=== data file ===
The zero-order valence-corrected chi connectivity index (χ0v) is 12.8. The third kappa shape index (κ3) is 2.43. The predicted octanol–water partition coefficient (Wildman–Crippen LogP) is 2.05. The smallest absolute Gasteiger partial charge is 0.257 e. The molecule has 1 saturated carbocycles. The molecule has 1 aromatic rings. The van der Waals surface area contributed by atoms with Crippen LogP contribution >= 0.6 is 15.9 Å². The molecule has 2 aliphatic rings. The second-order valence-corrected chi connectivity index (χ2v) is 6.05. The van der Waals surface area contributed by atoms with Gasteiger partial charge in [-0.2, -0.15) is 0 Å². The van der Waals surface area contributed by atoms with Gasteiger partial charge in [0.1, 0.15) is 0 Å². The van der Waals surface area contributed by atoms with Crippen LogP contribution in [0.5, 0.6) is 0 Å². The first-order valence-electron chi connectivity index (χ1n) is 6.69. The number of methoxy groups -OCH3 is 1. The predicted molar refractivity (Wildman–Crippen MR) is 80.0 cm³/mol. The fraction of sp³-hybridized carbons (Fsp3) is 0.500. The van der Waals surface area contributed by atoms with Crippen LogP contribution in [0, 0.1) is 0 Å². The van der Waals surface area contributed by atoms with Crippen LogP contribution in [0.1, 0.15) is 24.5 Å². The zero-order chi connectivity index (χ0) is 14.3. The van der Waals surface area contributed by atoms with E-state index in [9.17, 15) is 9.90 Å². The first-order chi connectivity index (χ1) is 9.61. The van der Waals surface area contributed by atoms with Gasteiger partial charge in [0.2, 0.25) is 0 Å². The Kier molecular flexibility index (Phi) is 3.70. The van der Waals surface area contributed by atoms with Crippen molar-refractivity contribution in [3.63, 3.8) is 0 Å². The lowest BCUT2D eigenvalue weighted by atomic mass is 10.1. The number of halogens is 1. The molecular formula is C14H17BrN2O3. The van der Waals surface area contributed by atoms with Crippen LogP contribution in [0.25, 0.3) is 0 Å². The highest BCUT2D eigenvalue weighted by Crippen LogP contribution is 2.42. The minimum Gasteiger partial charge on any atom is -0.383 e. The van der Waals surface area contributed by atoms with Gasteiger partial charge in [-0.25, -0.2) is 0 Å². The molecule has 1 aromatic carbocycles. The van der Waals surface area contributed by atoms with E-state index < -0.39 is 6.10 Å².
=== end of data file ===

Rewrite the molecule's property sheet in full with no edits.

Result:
The zero-order valence-corrected chi connectivity index (χ0v) is 12.8. The third kappa shape index (κ3) is 2.43. The predicted octanol–water partition coefficient (Wildman–Crippen LogP) is 2.05. The smallest absolute Gasteiger partial charge is 0.257 e. The molecule has 1 saturated carbocycles. The molecule has 1 aromatic rings. The van der Waals surface area contributed by atoms with Crippen LogP contribution >= 0.6 is 15.9 Å². The molecule has 2 aliphatic rings. The second-order valence-corrected chi connectivity index (χ2v) is 6.05. The van der Waals surface area contributed by atoms with Gasteiger partial charge in [-0.2, -0.15) is 0 Å². The van der Waals surface area contributed by atoms with Gasteiger partial charge in [0.1, 0.15) is 0 Å². The van der Waals surface area contributed by atoms with Crippen LogP contribution in [0.5, 0.6) is 0 Å². The first-order valence-electron chi connectivity index (χ1n) is 6.69. The number of methoxy groups -OCH3 is 1. The predicted molar refractivity (Wildman–Crippen MR) is 80.0 cm³/mol. The fraction of sp³-hybridized carbons (Fsp3) is 0.500. The van der Waals surface area contributed by atoms with Crippen LogP contribution in [0, 0.1) is 0 Å². The van der Waals surface area contributed by atoms with Crippen LogP contribution in [0.1, 0.15) is 24.5 Å². The zero-order chi connectivity index (χ0) is 14.3. The van der Waals surface area contributed by atoms with E-state index in [9.17, 15) is 9.90 Å². The first-order chi connectivity index (χ1) is 9.61. The van der Waals surface area contributed by atoms with Gasteiger partial charge in [0.2, 0.25) is 0 Å². The Kier molecular flexibility index (Phi) is 3.70. The van der Waals surface area contributed by atoms with Crippen molar-refractivity contribution in [3.63, 3.8) is 0 Å². The lowest BCUT2D eigenvalue weighted by atomic mass is 10.1. The number of halogens is 1. The molecular formula is C14H17BrN2O3. The van der Waals surface area contributed by atoms with Crippen LogP contribution in [0.25, 0.3) is 0 Å². The highest BCUT2D eigenvalue weighted by Crippen LogP contribution is 2.42. The minimum Gasteiger partial charge on any atom is -0.383 e. The van der Waals surface area contributed by atoms with Gasteiger partial charge in [-0.25, -0.2) is 0 Å². The molecule has 1 aromatic carbocycles. The van der Waals surface area contributed by atoms with E-state index < -0.39 is 6.10 Å².